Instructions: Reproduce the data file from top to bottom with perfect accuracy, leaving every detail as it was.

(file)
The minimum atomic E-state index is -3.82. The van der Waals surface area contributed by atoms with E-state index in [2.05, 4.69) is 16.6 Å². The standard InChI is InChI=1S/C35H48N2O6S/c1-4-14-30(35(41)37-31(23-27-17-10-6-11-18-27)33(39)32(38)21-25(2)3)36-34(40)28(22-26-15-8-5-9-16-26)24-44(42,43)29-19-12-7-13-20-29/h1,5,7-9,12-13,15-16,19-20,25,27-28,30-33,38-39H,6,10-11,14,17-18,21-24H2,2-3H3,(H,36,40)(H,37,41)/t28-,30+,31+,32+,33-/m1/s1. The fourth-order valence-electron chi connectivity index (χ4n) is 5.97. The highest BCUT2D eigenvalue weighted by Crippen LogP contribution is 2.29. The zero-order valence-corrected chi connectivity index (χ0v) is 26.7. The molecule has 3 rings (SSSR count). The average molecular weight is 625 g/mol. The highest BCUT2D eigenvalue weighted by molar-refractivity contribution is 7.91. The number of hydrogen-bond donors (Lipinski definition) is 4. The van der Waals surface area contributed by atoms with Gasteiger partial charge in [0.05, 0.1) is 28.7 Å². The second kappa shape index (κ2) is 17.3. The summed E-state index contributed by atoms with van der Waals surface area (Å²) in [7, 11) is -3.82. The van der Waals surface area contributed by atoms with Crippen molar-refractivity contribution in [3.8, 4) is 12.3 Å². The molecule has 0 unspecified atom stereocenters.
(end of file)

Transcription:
The minimum atomic E-state index is -3.82. The van der Waals surface area contributed by atoms with E-state index in [2.05, 4.69) is 16.6 Å². The standard InChI is InChI=1S/C35H48N2O6S/c1-4-14-30(35(41)37-31(23-27-17-10-6-11-18-27)33(39)32(38)21-25(2)3)36-34(40)28(22-26-15-8-5-9-16-26)24-44(42,43)29-19-12-7-13-20-29/h1,5,7-9,12-13,15-16,19-20,25,27-28,30-33,38-39H,6,10-11,14,17-18,21-24H2,2-3H3,(H,36,40)(H,37,41)/t28-,30+,31+,32+,33-/m1/s1. The fourth-order valence-electron chi connectivity index (χ4n) is 5.97. The highest BCUT2D eigenvalue weighted by Crippen LogP contribution is 2.29. The zero-order valence-corrected chi connectivity index (χ0v) is 26.7. The molecule has 3 rings (SSSR count). The average molecular weight is 625 g/mol. The highest BCUT2D eigenvalue weighted by molar-refractivity contribution is 7.91. The number of hydrogen-bond donors (Lipinski definition) is 4. The van der Waals surface area contributed by atoms with Gasteiger partial charge in [0.05, 0.1) is 28.7 Å². The second kappa shape index (κ2) is 17.3. The summed E-state index contributed by atoms with van der Waals surface area (Å²) in [7, 11) is -3.82. The van der Waals surface area contributed by atoms with Crippen molar-refractivity contribution in [3.8, 4) is 12.3 Å². The molecule has 0 unspecified atom stereocenters.